December 10, 2019 admin

A Neighborhood Impact Statement: Changing the Burden of Proof (Learning Eight)

John McKnight
Co-Director, Asset-Based Community Development Institute Senior Associate, Kettering Foundation

There has been a great deal of effort to persuade local institutions to reach out to the local citizenry and to engage them in participating in decision-making. This process usually leaves the decision as to which decisions citizens should be involved in to the institutional actor. The local citizenry is responding to the institutional agenda. This process usually leaves the decision as to which decisions citizens should be engaged in to the institutions. Citizens are responders rather than definers, advisors rather than deciders.

An alternative could be the development of a Neighborhood Impact Statement modeled on Environmental Impact Statements. The Environmental Impact Statement places the burden of proof on the outside intervener. The intervention into the natural environment must be tested against a set of standards. The assumption is that to intervene in the natural environmental order, institutions must prove in advance the nature of the impacts of their proposals.

Similarly, the neighborhood is a social environment where the proposed institutional intervener should have to demonstrate in advance positive impacts measured against local community standards. Instead of the local citizenry having to depend on institutional decisions as to those questions for engagement, the burden of proof would be shifted so that citizen standards would be the given and the institutional impacts would be assessed against them.

A Neighborhood Impact Statement could be developed by a coalition of neighborhood associations. They would define the areas of potential impact and the standards to be used to evaluate the impact.

One possible method of developing a statement would be to focus on the three major kinds of intervening institutions – businesses, not-for-profits and government. For each of these, a set of values and standards could be created by the local citizen coalition.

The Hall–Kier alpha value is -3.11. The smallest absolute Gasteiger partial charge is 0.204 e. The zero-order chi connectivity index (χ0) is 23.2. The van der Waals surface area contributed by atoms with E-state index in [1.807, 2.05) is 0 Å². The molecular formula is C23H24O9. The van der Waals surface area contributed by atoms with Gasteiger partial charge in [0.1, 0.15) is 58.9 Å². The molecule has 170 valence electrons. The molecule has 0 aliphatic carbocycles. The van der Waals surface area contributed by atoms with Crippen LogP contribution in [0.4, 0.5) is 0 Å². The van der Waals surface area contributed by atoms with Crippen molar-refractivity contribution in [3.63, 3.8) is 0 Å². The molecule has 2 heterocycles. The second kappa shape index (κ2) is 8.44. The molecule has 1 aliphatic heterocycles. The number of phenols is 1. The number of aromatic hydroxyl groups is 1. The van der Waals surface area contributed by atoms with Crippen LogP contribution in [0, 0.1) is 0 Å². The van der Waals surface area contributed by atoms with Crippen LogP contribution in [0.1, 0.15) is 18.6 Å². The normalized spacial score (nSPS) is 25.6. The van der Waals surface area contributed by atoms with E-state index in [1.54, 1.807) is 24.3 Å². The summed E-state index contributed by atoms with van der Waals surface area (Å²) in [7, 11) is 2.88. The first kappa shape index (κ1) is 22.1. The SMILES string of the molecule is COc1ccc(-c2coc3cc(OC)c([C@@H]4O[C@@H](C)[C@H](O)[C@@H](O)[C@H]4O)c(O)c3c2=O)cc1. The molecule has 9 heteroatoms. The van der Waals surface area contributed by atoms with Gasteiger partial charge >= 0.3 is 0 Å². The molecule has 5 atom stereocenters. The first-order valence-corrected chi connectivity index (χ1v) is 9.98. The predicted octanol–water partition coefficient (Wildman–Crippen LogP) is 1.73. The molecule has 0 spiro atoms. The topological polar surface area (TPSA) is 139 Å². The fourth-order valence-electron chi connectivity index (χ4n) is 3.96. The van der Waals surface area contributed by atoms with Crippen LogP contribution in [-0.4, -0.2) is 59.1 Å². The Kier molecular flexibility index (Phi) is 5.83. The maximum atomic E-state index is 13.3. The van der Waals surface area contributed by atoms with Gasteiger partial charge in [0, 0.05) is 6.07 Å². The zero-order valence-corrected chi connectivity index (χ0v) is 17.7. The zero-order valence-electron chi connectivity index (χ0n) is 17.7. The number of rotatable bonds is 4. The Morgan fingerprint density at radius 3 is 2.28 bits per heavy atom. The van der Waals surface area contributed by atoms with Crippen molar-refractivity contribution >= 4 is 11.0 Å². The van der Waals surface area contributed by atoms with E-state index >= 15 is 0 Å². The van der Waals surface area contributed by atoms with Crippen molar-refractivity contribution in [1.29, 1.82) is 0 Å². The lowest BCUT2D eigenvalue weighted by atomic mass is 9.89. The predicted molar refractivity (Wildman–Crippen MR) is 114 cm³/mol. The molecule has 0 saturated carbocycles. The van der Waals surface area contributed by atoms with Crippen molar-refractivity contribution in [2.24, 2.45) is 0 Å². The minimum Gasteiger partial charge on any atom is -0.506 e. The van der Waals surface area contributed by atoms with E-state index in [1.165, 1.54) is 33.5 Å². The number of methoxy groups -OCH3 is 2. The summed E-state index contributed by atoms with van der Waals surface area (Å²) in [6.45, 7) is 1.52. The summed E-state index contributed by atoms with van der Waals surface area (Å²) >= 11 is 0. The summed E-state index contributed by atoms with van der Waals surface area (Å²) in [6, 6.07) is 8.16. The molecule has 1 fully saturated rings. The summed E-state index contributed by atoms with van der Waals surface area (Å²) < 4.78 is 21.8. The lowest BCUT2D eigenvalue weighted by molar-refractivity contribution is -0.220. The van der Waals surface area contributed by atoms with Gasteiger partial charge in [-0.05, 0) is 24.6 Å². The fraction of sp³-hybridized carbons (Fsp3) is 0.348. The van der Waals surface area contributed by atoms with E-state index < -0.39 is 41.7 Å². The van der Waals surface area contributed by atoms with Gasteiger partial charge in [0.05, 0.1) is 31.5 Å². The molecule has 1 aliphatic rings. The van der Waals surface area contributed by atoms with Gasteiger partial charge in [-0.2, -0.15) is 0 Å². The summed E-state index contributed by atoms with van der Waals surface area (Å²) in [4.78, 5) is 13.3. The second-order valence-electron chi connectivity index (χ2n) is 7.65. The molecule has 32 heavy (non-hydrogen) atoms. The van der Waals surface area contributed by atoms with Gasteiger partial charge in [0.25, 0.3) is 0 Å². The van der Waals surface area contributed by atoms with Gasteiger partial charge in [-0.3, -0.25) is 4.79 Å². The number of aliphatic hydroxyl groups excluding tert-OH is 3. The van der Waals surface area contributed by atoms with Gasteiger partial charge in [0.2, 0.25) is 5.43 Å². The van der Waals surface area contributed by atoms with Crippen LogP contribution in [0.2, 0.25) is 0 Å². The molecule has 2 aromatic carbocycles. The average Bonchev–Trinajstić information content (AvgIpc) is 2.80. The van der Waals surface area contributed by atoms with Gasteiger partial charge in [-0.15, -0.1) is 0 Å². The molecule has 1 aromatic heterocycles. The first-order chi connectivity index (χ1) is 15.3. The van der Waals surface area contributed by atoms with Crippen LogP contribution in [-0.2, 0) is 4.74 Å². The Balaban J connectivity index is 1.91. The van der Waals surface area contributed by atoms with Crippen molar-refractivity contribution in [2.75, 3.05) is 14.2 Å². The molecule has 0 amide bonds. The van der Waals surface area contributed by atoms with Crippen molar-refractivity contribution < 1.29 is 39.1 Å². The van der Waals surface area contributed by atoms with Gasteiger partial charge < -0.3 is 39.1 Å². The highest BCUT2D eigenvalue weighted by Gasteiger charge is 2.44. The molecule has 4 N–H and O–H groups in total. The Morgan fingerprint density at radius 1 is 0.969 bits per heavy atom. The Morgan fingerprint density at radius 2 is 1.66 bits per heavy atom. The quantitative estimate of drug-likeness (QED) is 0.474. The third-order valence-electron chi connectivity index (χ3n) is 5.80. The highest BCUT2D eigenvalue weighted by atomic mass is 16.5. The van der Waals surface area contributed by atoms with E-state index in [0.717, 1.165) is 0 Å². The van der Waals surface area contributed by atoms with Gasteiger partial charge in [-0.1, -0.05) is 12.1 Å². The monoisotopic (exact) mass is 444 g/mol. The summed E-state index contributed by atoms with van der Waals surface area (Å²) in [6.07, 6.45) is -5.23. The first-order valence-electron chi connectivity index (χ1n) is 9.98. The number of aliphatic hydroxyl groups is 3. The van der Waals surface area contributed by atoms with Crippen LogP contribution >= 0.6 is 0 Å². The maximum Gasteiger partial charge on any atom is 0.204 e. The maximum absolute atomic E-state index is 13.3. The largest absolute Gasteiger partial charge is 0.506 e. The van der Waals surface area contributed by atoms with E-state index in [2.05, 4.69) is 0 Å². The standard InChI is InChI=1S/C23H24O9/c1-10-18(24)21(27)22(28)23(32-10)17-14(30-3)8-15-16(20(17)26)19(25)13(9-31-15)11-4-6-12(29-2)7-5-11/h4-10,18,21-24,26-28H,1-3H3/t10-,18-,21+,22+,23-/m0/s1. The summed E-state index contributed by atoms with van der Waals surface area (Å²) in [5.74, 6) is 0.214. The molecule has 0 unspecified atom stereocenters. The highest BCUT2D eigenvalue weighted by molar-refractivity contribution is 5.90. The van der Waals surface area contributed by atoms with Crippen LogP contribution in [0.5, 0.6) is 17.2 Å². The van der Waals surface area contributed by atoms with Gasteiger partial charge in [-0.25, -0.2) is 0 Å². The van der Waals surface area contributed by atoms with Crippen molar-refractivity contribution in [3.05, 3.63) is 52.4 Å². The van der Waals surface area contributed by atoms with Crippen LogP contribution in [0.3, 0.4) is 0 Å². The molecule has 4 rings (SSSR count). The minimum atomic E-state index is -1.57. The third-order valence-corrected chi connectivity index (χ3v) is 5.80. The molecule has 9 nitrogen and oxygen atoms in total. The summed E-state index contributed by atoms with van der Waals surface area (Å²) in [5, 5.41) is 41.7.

A beginning example of possibilities might be:


  1. What will be the effects of the intervention on exiting local enterprises?
  2. Effects on local employment as well as new jobs
  3. Effects on public social life
  4. Effects on the physical environment
  5. Effects on local newspapers and community based media


  1. Will the initiative replace or support neighborhood functions?
  2. Will the intervention enhance local jobs and enterprises?
  3. Will local citizens have the final decision regarding the intervention?
  4. Will the intervention identify and utilize local assets?


  1. What will the job and enterprise impacts be?
  2. Will the intervention increase capacity of citizens to preform functions?
  3. Will citizens have the power to veto the intervention?

This is a limited “starter” list of neighborhood values and issues related to proposed interventions of institutions. The key to developing an effective Neighborhood Impact Statement is that it be developed by neighbors at the block level where effects on family and the local social contract is experienced. An overarching question might be, does this intervention enhance the capacity of local residents to perform functions that are the basis for wellbeing.

One measure of the effectiveness of a Neighborhood Impact Statement would be its effect on the status and functions of local residents. A continuum that defines local citizen power and status is this sequence:

Most Powerful






Least Powerful

Traditional engagement initiatives assume the preferred status of neighbors is as client/consumer and advisor. These forms of engagement do not involve neighbors as decider/producer. Therefore, they are actually not citizen engagement because the resident has none of the basic powers of a citizen.

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John L McKnight

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